The flow of traffic is a different beast. And while a Docker container appears to be a superb vehicle for a unit of traffic, the network upon which Docker containers are exchanged, simply is not.
“It is virtually impossible to use Asterisk with any of these platforms out-of-the-box in a production environment,” said Sessions, “without a significant amount of work.”
“When we talk about scaling and Docker containers,” he continued, “networking is also a critically important consideration. Networking containers isn’t as easy as you think. The problem Docker was initially conceived to solve was a problem with scaling Web services. And to that end, Docker, CoreOS, and a lot of these really cool, Web-scale projects present a lot of bias to solving Web-scale problems. The obvious problem for us is that we’re VoIP users.”
Since the turn of the century, there has been an open source SIP router project. Through the years, intellectual property rights holders have compelled these projects’ stewards to change their names. Today, two major branches of the original project are OpenSIPS and Kamailio (a Hawaiian word, pronounced “ka-ma-ee-li-o”). Asterisk, meanwhile, is a telephony engine, whose workload unit is not a function or a record but a call.
More specifically, in telephony, a call is considered a coordinated session of signals. Kamailio is designed to process signals in such a way that it abstracts the complexity of the IP network from the client, presenting instead the appearance of processing signals in the way that telephony experts would expect.
When the notion of an Internet-based (IP-based) network handling telephone calls was first proposed, those who objected cited the real-time nature of telephony, and noted that IP packets were designed to be received out-of-sequence and then reassembled—a process they said would take too long. Internet speeds accelerated to such an extent in the intervening time that latency dwindled down to a negligible factor.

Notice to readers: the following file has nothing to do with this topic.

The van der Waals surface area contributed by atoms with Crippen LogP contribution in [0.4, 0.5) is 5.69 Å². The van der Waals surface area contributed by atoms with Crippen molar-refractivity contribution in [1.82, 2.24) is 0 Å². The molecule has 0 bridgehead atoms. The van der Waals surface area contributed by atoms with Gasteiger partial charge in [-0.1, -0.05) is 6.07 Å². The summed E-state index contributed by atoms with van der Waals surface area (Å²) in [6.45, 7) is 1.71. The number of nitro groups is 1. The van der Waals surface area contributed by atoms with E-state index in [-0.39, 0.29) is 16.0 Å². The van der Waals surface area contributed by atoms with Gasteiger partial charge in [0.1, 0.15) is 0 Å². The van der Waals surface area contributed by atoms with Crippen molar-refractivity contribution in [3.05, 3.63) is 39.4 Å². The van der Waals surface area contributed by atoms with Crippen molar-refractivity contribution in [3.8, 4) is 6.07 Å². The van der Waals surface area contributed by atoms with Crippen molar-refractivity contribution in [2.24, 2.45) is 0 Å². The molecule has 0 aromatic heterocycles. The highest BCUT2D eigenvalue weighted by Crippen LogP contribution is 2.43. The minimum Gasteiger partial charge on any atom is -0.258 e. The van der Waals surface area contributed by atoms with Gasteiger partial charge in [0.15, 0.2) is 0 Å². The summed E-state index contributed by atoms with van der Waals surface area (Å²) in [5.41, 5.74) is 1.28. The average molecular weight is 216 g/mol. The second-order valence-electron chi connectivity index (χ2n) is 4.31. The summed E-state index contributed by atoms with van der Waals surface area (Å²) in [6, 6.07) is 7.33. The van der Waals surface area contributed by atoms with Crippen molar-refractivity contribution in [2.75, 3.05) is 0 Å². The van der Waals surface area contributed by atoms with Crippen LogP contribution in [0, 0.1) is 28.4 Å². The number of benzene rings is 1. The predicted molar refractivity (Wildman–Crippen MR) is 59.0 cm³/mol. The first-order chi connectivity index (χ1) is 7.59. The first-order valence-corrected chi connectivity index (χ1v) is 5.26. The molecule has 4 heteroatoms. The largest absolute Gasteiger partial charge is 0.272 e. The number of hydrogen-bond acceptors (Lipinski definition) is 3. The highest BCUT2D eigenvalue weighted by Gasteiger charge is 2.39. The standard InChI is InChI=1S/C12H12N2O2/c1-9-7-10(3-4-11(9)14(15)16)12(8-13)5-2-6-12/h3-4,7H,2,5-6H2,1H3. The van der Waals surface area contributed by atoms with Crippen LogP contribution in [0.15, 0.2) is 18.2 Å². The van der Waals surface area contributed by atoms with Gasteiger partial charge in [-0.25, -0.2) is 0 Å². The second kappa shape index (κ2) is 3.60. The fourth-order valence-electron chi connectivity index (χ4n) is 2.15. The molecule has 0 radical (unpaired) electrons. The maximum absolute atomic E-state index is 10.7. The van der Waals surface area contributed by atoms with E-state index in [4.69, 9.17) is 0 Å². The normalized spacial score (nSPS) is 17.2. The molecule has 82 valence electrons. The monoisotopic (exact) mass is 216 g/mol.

But that was before SIP was considered as a medium for delivering conferencing traffic. If you understand the nature of a telephone call, you know that it’s two-way. On a wired circuit, a conference is handled by crossing several two-way sessions into a hub. For SIP sessions, you need a conferencing server. The introduction of such a server multiplies the complexity of IP-based connections because each party in a session negotiates the parameters for the connection with the other party before traffic is actually exchanged.
Kamailio is a SIP server designed to perform the major roles of a facilitator of IP-based calls. Here is where you begin to have some sympathy for the weight of the job. In the circuit-switched telephone days, location was a fixed thing. When someone placed a call, the system knew which telephone was doing the placing. Internet Protocol is explicitly designed not to care about such a thing when forwarding packets from place to place.
So SIP has to set up a proxy server to pretend to represent the client even when it doesn’t really care about the client’s situation (sort of like a divorce attorney). It handles the exchange of traffic, and then filters the appropriate feedback through to the client, giving that client the illusion of communication.